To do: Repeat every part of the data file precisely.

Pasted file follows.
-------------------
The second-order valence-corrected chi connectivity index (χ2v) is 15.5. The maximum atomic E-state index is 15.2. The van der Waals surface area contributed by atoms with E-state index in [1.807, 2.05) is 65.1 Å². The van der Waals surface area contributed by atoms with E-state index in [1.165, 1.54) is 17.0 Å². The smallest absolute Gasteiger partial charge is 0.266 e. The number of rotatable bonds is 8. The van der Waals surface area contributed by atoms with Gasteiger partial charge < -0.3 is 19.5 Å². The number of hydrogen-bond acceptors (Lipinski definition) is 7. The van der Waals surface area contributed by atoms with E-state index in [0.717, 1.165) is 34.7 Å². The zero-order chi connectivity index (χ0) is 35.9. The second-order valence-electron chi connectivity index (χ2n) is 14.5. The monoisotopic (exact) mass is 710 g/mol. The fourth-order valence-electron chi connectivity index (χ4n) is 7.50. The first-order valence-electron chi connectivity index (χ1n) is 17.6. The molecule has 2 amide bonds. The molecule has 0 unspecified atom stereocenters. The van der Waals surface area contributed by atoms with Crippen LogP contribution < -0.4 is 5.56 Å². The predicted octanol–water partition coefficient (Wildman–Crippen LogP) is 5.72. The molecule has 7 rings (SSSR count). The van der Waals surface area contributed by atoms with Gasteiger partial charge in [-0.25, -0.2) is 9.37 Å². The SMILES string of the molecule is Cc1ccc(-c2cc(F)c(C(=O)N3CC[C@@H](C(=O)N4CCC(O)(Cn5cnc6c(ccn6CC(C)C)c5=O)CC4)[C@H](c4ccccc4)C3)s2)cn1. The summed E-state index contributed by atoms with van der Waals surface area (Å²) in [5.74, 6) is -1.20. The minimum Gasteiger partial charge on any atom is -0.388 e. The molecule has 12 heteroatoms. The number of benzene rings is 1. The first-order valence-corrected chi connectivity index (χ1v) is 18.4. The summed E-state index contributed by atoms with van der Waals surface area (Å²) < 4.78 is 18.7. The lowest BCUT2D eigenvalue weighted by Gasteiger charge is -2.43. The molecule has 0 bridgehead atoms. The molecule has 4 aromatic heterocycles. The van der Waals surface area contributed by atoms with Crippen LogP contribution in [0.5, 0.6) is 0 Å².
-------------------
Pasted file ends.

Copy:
The second-order valence-corrected chi connectivity index (χ2v) is 15.5. The maximum atomic E-state index is 15.2. The van der Waals surface area contributed by atoms with E-state index in [1.807, 2.05) is 65.1 Å². The van der Waals surface area contributed by atoms with E-state index in [1.165, 1.54) is 17.0 Å². The smallest absolute Gasteiger partial charge is 0.266 e. The number of rotatable bonds is 8. The van der Waals surface area contributed by atoms with Gasteiger partial charge < -0.3 is 19.5 Å². The number of hydrogen-bond acceptors (Lipinski definition) is 7. The van der Waals surface area contributed by atoms with E-state index in [0.717, 1.165) is 34.7 Å². The zero-order chi connectivity index (χ0) is 35.9. The second-order valence-electron chi connectivity index (χ2n) is 14.5. The monoisotopic (exact) mass is 710 g/mol. The fourth-order valence-electron chi connectivity index (χ4n) is 7.50. The first-order valence-electron chi connectivity index (χ1n) is 17.6. The molecule has 2 amide bonds. The molecule has 0 unspecified atom stereocenters. The van der Waals surface area contributed by atoms with Crippen LogP contribution < -0.4 is 5.56 Å². The predicted octanol–water partition coefficient (Wildman–Crippen LogP) is 5.72. The molecule has 7 rings (SSSR count). The van der Waals surface area contributed by atoms with Gasteiger partial charge in [-0.25, -0.2) is 9.37 Å². The SMILES string of the molecule is Cc1ccc(-c2cc(F)c(C(=O)N3CC[C@@H](C(=O)N4CCC(O)(Cn5cnc6c(ccn6CC(C)C)c5=O)CC4)[C@H](c4ccccc4)C3)s2)cn1. The summed E-state index contributed by atoms with van der Waals surface area (Å²) in [5.74, 6) is -1.20. The minimum Gasteiger partial charge on any atom is -0.388 e. The molecule has 12 heteroatoms. The number of benzene rings is 1. The first-order valence-corrected chi connectivity index (χ1v) is 18.4. The summed E-state index contributed by atoms with van der Waals surface area (Å²) < 4.78 is 18.7. The lowest BCUT2D eigenvalue weighted by Gasteiger charge is -2.43. The molecule has 0 bridgehead atoms. The molecule has 4 aromatic heterocycles. The van der Waals surface area contributed by atoms with Crippen LogP contribution in [0.5, 0.6) is 0 Å².